Neil Gascoyne: Scotland’s oldest charity shop hits 60

Birthlink Thrift Shop 2
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Edinburgh is a beautiful city, littered with historic monuments, magnificent views and incredible architecture. It’s sometimes hard to walk just a few hundred yards without seeing something amazing. The areas of Bruntsfield and Tollcross are no exceptions.

If you were to take a stroll from Bruntsfield you’d be greeted by one of the first places golf was played in Scotland, Bruntsfield Links, with its picture-postcard views and tranquil atmosphere, it’s a perfect place to work on your short game. If playing golf isn’t your thing, then perhaps a wee dram in the 500-year-old Golf Tavern is more appealing. All the while, Edinburgh Castle looms in the distance looking as imposing and dramatic as any fairy tale structure. With all this in a space of 300 yards, it can be understandable that you may have missed another important part of Edinburgh’s history – nestling in the shadow of the mesmerising Barclay Viewforth Church is Scotland’s oldest charity shop, Birthlink’s Thrift Shop. This month it celebrates its 60th birthday.

With charity shops now a staple on high streets all across Scotland (there are around 100 in Edinburgh alone) it’s difficult to imagine a time when it wasn’t this way. In 1957 we opened Scotland’s first charity shop. Originally called “The Thrift Centre” it operated from a basement flat on Darnaway Street. Despite being open only two evenings a week, Wednesday and Thursday 7pm-9pm, The Thrift Centre was such a tremendous success that it wasn’t long before we moved into our forever home – and an actual shop at 6 Bruntsfield Place. In 1976 we were gifted another premises, in which we opened Thrift Shop 2; the scruffy younger brother fitted in well, and still does to this day.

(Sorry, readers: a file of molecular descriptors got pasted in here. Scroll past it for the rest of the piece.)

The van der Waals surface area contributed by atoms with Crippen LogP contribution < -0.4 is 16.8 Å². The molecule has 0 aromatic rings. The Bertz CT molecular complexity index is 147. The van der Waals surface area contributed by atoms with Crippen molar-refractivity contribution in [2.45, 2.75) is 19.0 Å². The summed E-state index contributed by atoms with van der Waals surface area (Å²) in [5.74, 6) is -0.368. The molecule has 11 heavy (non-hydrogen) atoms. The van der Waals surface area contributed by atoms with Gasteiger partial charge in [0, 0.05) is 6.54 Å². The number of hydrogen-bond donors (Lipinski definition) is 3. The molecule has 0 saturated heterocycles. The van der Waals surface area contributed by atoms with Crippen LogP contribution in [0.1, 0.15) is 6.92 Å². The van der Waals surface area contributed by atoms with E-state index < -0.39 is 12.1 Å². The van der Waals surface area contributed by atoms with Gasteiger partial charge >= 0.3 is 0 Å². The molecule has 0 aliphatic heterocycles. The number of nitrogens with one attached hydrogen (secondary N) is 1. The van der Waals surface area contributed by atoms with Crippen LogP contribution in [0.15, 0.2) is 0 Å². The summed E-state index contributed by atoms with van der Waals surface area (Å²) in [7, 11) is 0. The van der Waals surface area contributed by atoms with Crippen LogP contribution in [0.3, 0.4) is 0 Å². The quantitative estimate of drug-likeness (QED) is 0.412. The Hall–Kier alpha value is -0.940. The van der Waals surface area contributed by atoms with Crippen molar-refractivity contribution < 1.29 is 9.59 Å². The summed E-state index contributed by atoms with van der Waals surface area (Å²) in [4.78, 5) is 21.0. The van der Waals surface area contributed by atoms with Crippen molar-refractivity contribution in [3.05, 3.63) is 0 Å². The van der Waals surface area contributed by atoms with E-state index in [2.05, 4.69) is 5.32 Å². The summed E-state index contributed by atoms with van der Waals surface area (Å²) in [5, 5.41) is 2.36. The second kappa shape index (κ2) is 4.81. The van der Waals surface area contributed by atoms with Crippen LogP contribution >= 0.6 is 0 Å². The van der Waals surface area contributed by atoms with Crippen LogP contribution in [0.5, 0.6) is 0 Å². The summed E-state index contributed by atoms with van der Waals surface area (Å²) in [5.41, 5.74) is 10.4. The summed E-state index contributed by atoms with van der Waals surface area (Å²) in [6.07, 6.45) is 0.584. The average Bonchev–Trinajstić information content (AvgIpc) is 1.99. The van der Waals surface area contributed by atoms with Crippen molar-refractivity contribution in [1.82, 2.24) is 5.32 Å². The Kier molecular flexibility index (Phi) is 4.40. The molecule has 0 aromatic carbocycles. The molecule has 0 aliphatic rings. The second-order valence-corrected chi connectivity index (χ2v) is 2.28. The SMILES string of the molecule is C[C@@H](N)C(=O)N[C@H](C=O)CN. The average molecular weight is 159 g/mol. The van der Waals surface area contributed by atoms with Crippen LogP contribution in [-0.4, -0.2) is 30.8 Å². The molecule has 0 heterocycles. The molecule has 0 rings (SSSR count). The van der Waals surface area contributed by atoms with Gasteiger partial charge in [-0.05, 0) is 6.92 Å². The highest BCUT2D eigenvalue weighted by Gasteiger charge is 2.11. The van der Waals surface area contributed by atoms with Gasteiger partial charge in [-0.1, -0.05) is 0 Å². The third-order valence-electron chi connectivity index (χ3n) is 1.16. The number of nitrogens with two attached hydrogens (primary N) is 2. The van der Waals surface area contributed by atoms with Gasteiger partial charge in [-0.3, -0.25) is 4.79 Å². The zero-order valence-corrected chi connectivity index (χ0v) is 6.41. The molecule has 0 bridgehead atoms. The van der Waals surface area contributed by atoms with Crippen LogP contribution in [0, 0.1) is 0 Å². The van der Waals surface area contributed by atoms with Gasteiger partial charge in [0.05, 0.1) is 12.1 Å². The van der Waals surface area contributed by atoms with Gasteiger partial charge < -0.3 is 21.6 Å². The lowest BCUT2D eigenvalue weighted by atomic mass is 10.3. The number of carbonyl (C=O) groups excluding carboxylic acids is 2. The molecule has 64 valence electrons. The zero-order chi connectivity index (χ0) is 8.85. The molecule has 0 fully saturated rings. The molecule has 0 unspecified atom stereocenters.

Since the year that Buddy Holly first sang That’ll Be The Day, our thrift shops have been synonymous with charity shopping in Edinburgh; Thrift Shop 1 has become a sort of institution, or rite of passage amongst avid charity shoppers. We are regularly described as one of the only true charity shops left in town. Maybe that’s because you can still find a bargain in our shop, or perhaps it’s the fact you can have a proper rummage! Maybe it’s the décor, including display drawers reminiscent of Are You Being Served? (which I think we’ve had since we first opened).

But I like to think it’s our true sense of what it is to be a part of a community. When The Thrift Centre opened it had dozens of volunteers, engaging in a real community spirit to help those who needed it most. It’s not a responsibility we take lightly – if we can make a difference we will. With pride I can say that if someone comes into our shop and really needs a winter jacket, but genuinely can’t afford the full price, they will not leave our shop cold. Only this year we made the decision to donate bags full of children’s clothes, and thick jackets to refugees in Calais.

In 60 years our little shop has seen a great many changes, some for the better and some for worse, but we have endured, and it is entirely down to the volunteers who give up their free time and pour so much love and heart in to our shops. It’s that love above all else that has kept us going. So from the bottom of my heart, I’d like to thank all those who have ever volunteered with us, in whatever form. I’d like to thank our donors, who regularly choose us over the bigger name charity shops, and I’d like to thank our customers. Without any of you this 60 years would not have been possible. Here’s to another 60!

Neil Gascoyne, Birthlink

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